What Will They Say About You?

by Carol Pahl

Chapter 2

A large woman, dressed in denim bib-overalls stood on the next rise watching them. "I'm Alice. Want to look for treasures with me?" The middle-aged woman hiked down the hill, a large smile on her face until she got closer to the couple. "Is he ok? He doesn't look too good." She reached out a large beefy hand and with a gentleness of a wisp of breeze she brushed the sand from his cheek. Her expression shifted as she observed the bruises and open wounds. "I can help. My house is just over there a ways." She pointed off in the distance.

Without waiting for an answer, she shoved another smaller section of rubble under the lower piece of concrete. She grabbed his torn t-shirt, lifting him from the ground before she rose, pushing the upper slab up with her back. When a slight gap opened between the two pieces, she pulled his arm free and his body went limp. Her large body cradled him from falling debris as she slowly lowered the slab. As both pieces shuddered she carried the man from the dangerous position. Her strong legs easily climbed out of the rubble and Maria scrambled to keep up with the other woman. The delicate balance disturbed, the concrete shuddered and collapsed, sending a cloud of dust into the air.

Not sure how far they walked, Maria dropped to the ground in the cool shade of the small adobe house that disappeared into the ground, her rubbery legs unable to take another step. The woman, carrying the man, disappeared inside for a few minutes before returning and picked her up like she was a stray kitten, just discovered by a child. Having no strength left to fight, Maria prayed to the Virgin Mary, silently reciting prayers learned at her mother's side.

The man lay on the floor on a blanket pallet and Maria was set beside him. Alice studied the two letters on the front of the torn, filthy t-shirt; her tongue sticking out between her lips and her finger reaching out to trace the shapes. "J," she recited and smiled. Her brow scrunched as she studied the second letter. Was it an 'O'? She grinned, happy with herself for reading the name. JO, she repeated to herself; his name was JO. "I can help him, Jo. I can help him. What is your name?" she asked the frightened girl.


"Hi, Maria. I'm Alice. Helen went to Pueblo. She'll be back tomorrow. She's my sister." Alice chewed the inside of her lip, thinking and mumbling, "Mary and Jo." Her eyes looked back and forth between the man and the girl, studying her swollen middle. A huge grin grew on her face. "You can stay here, here with me and Helen. I love your story. Baby Jesus can be born here. I'll help you take care of him!"

Unable to understand the ramblings, Maria's body shook. First her boyfriend dumped her in the desert, then she found the injured man and now she was trapped in here with the crazy lady. "No comprender," she said hesitantly.

Alice continued to chew on her lip, a bad habit Helen tried continuously to break. "You're Maria and Jo, just like Mary and Joseph? You're going to have a baby, like the story in the Bible?" She frowned.

A moan from the injured man disrupted their conversation. "Oh, he's hurt. Joey's hurt."

Maria watched the strange woman gently tend to the man, her own heart slowing. Maybe she wasn't in danger. Maybe someone would soon arrive and understand her, get her back to Durango and her family.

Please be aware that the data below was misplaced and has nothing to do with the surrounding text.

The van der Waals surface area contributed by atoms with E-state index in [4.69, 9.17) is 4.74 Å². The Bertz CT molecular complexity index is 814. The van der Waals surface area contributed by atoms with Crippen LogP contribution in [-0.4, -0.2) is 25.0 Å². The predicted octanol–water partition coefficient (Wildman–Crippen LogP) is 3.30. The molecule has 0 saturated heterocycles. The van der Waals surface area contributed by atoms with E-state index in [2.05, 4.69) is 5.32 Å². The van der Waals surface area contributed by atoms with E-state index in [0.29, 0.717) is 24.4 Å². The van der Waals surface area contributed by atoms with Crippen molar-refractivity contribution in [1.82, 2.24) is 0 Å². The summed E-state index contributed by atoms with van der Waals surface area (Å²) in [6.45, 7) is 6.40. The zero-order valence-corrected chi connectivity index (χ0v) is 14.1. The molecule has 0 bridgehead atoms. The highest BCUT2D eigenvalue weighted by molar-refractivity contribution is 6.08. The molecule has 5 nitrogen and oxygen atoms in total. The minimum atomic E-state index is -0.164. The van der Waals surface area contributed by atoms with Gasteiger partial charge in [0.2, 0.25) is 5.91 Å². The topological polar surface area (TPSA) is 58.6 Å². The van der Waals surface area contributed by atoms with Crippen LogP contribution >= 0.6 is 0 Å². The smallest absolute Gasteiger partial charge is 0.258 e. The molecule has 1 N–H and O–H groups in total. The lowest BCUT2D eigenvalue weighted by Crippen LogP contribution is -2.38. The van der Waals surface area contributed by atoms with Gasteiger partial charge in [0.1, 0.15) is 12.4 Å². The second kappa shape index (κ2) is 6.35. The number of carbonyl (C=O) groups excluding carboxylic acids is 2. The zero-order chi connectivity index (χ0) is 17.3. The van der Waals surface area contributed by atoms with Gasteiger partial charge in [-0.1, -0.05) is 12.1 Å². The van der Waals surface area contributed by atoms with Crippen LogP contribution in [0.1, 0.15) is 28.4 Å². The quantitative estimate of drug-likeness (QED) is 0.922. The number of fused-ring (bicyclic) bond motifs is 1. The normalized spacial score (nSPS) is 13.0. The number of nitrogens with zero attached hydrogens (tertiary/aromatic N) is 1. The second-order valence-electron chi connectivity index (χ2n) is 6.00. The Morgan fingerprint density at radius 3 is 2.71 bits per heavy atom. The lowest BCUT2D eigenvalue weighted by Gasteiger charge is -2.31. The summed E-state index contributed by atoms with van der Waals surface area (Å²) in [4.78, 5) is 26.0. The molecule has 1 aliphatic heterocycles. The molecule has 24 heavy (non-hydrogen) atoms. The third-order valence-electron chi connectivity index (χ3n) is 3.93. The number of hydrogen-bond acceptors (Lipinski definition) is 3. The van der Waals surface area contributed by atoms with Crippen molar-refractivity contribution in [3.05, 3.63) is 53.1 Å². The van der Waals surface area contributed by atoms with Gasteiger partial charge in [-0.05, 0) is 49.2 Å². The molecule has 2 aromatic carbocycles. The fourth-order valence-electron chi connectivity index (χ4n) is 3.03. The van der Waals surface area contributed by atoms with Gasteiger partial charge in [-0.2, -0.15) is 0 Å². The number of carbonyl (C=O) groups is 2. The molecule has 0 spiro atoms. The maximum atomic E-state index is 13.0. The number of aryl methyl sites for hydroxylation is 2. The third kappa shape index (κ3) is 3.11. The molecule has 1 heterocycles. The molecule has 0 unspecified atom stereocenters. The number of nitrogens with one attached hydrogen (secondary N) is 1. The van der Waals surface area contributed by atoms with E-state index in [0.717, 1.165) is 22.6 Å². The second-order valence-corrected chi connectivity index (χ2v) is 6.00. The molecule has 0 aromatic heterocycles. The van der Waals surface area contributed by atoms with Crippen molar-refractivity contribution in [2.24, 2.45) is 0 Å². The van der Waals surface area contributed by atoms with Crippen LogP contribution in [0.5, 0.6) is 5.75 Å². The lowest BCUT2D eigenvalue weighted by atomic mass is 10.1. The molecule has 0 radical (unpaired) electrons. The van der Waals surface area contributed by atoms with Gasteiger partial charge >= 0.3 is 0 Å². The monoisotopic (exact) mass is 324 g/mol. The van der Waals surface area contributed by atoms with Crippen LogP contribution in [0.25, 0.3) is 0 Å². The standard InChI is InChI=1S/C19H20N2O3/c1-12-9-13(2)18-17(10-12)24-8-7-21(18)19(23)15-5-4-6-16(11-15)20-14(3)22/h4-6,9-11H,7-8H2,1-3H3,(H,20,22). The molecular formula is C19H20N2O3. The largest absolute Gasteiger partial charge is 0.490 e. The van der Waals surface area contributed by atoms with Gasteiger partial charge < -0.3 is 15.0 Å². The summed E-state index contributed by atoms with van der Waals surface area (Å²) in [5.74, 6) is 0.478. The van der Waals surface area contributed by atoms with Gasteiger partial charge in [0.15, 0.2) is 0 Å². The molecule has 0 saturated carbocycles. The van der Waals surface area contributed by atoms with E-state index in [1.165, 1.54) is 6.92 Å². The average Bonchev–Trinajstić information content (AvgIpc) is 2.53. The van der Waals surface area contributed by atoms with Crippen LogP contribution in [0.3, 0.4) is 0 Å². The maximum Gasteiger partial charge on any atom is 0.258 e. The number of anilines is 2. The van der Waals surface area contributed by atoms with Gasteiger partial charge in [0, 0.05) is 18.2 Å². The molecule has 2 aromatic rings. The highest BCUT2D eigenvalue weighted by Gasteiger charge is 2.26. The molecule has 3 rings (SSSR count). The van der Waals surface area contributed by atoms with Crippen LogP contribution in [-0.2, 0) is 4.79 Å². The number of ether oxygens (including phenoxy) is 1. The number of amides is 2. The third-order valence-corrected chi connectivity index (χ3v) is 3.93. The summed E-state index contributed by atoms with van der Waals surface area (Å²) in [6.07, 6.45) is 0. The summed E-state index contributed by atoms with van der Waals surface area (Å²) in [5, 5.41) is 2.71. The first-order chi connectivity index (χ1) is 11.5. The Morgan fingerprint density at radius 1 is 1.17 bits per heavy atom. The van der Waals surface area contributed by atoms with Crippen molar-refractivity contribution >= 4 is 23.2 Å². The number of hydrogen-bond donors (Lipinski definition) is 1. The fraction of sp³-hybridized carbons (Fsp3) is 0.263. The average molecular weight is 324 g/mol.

By evening Alice and Maria sat beside the feverish man, taking turns wiping his flush face. His body sported one of Alice's flannel shirts, covering the many bandages hiding his now clean cuts. She swaddled his left arm to his body to protect the swollen shoulder and broken arm. Alice continued to visit, not upset with Maria responses in Spanish.


"Chris, you got to stop beatin' yourself up over this." Vin sat next to his friend, exasperated at the man's bullheadedness; needing to blame someone and ending up blaming himself.

The leader of Team Seven stared at the amber liquid in the shot glass, tempting him, inviting him to escape into the sea of drunkenness. All the sadness and grief would evaporate and he'd leave the horrifying nightmare for a respite of numbing peace. If all the hate filled people of the world would just leave him alone to wallow alone in the pool of whisky, he'd be a happy man. "Nope," he said to the glass, clenching his teeth. "You aren't going to win me this time," he muttered.

Vin watched the other man's back, stopping anyone from coming too close. He'd take care of the volatile man and let the rest of the team handle the depressed roommate of one JD Dunne.

Buck Wilmington said little to anyone. He came to work; he went home. To the outside world, the man dealt bravely with the loss of his younger partner. What the rest of the world didn't know was the close relationship the two men held. Both men were raised in a one parent home by a loving mother. JD was the little brother Buck Wilmington never had and he willing accepted the task of 'raising' the green kid from back east. Buck was the big brother JD dreamed about; there to listen to his ideas, to guide him both on the job and off the clock. Some observers even went as far as to say the two deserved each other but under the rowdiness, pranks and good times were the souls of two men who genuinely cared about each other as they would have cared for a blood sibling.

The rest of the team knew that all was not right with their Buck. He was a coiled snake ready to strike out without a warning and woe to the person on the receiving end of that wrath. A simmering volcano would be more predictable than a distraught Wilmington. The man gave freely of his joyful spirit but hid deeply his pain and loss. Dunne had been the key to tempering the older man's psyche and with the death of his 'little bro' the other men feared the loss of 'mother-hen' Buck Wilmington.

Relentlessly, Buck studied the files of the prisoner held in the maximum federal security facility. He scoured the records of the Grange company looking for any ties that might explain who would plant explosive inside the building's computer center. JD's death would not go unanswered!


"Yo? Yo?" Maria struggled with the harsh 'J' sound, instead using the softer sound for 'J'.